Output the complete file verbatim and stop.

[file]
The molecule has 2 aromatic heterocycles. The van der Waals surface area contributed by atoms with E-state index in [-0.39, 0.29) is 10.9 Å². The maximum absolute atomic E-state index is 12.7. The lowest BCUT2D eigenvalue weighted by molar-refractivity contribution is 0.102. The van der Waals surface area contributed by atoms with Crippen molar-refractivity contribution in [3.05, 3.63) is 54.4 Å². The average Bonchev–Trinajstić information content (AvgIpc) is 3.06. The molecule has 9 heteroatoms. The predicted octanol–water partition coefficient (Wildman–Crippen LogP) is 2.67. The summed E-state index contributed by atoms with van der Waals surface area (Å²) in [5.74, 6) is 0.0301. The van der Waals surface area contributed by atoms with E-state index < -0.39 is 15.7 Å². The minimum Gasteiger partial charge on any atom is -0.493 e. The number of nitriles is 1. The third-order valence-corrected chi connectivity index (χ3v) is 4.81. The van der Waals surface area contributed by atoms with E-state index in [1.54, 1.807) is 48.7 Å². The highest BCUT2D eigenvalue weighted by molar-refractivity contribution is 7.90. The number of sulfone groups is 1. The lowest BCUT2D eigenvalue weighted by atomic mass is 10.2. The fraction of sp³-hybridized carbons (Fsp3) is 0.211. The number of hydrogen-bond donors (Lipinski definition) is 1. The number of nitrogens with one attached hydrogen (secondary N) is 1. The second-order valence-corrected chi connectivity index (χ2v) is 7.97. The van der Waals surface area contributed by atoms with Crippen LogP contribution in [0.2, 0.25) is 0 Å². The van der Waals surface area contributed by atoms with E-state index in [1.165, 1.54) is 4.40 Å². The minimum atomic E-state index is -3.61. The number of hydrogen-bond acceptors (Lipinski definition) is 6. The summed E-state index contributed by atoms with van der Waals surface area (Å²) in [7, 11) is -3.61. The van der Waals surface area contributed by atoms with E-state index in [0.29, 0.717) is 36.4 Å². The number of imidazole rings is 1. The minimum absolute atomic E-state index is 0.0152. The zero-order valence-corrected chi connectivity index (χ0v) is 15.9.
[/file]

The molecule has 2 aromatic heterocycles. The van der Waals surface area contributed by atoms with E-state index in [-0.39, 0.29) is 10.9 Å². The maximum absolute atomic E-state index is 12.7. The lowest BCUT2D eigenvalue weighted by molar-refractivity contribution is 0.102. The van der Waals surface area contributed by atoms with Crippen molar-refractivity contribution in [3.05, 3.63) is 54.4 Å². The average Bonchev–Trinajstić information content (AvgIpc) is 3.06. The molecule has 9 heteroatoms. The predicted octanol–water partition coefficient (Wildman–Crippen LogP) is 2.67. The summed E-state index contributed by atoms with van der Waals surface area (Å²) in [5.74, 6) is 0.0301. The van der Waals surface area contributed by atoms with E-state index < -0.39 is 15.7 Å². The minimum Gasteiger partial charge on any atom is -0.493 e. The number of nitriles is 1. The third-order valence-corrected chi connectivity index (χ3v) is 4.81. The van der Waals surface area contributed by atoms with E-state index in [1.54, 1.807) is 48.7 Å². The highest BCUT2D eigenvalue weighted by molar-refractivity contribution is 7.90. The number of sulfone groups is 1. The lowest BCUT2D eigenvalue weighted by atomic mass is 10.2. The fraction of sp³-hybridized carbons (Fsp3) is 0.211. The number of hydrogen-bond donors (Lipinski definition) is 1. The number of nitrogens with one attached hydrogen (secondary N) is 1. The second-order valence-corrected chi connectivity index (χ2v) is 7.97. The van der Waals surface area contributed by atoms with Crippen LogP contribution in [0.2, 0.25) is 0 Å². The van der Waals surface area contributed by atoms with E-state index in [1.165, 1.54) is 4.40 Å². The minimum atomic E-state index is -3.61. The number of hydrogen-bond acceptors (Lipinski definition) is 6. The summed E-state index contributed by atoms with van der Waals surface area (Å²) in [7, 11) is -3.61. The van der Waals surface area contributed by atoms with E-state index in [0.29, 0.717) is 36.4 Å². The number of imidazole rings is 1. The minimum absolute atomic E-state index is 0.0152. The zero-order valence-corrected chi connectivity index (χ0v) is 15.9.